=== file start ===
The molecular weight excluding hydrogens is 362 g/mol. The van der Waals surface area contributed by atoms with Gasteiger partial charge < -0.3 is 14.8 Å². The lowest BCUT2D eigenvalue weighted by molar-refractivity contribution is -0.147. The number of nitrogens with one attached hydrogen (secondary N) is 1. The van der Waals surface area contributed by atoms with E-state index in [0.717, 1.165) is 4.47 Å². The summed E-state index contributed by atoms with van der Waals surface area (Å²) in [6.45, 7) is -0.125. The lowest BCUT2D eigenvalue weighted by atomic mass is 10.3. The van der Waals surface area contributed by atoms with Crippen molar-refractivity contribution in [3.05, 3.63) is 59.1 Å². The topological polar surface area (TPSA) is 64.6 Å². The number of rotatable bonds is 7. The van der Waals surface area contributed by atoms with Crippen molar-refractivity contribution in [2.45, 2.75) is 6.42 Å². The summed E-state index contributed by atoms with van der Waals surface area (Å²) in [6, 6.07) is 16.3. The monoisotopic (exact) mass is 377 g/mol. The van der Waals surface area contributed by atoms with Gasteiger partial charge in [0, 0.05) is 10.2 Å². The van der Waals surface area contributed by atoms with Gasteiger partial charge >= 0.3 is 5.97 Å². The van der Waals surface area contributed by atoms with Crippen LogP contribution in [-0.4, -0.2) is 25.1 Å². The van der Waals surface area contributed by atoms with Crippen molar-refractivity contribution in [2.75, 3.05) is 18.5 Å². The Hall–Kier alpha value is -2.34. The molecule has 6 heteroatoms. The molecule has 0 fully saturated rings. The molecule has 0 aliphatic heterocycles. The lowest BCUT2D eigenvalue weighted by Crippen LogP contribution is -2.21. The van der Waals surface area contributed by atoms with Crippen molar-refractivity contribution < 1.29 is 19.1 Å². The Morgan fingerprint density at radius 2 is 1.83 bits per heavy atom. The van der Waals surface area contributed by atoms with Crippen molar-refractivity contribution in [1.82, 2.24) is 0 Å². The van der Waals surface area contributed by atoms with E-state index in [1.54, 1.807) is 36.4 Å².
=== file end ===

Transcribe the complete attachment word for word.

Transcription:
The molecular weight excluding hydrogens is 362 g/mol. The van der Waals surface area contributed by atoms with Gasteiger partial charge < -0.3 is 14.8 Å². The lowest BCUT2D eigenvalue weighted by molar-refractivity contribution is -0.147. The number of nitrogens with one attached hydrogen (secondary N) is 1. The van der Waals surface area contributed by atoms with E-state index in [0.717, 1.165) is 4.47 Å². The summed E-state index contributed by atoms with van der Waals surface area (Å²) in [6.45, 7) is -0.125. The lowest BCUT2D eigenvalue weighted by atomic mass is 10.3. The van der Waals surface area contributed by atoms with Crippen molar-refractivity contribution in [3.05, 3.63) is 59.1 Å². The topological polar surface area (TPSA) is 64.6 Å². The number of rotatable bonds is 7. The van der Waals surface area contributed by atoms with Crippen molar-refractivity contribution in [2.45, 2.75) is 6.42 Å². The summed E-state index contributed by atoms with van der Waals surface area (Å²) in [6, 6.07) is 16.3. The monoisotopic (exact) mass is 377 g/mol. The van der Waals surface area contributed by atoms with Gasteiger partial charge in [0, 0.05) is 10.2 Å². The van der Waals surface area contributed by atoms with Gasteiger partial charge >= 0.3 is 5.97 Å². The van der Waals surface area contributed by atoms with Crippen LogP contribution in [-0.4, -0.2) is 25.1 Å². The van der Waals surface area contributed by atoms with Crippen molar-refractivity contribution in [2.75, 3.05) is 18.5 Å². The Hall–Kier alpha value is -2.34. The molecule has 6 heteroatoms. The molecule has 0 fully saturated rings. The molecule has 0 aliphatic heterocycles. The lowest BCUT2D eigenvalue weighted by Crippen LogP contribution is -2.21. The van der Waals surface area contributed by atoms with Crippen molar-refractivity contribution < 1.29 is 19.1 Å². The Morgan fingerprint density at radius 2 is 1.83 bits per heavy atom. The van der Waals surface area contributed by atoms with Crippen molar-refractivity contribution in [1.82, 2.24) is 0 Å². The van der Waals surface area contributed by atoms with E-state index in [1.54, 1.807) is 36.4 Å².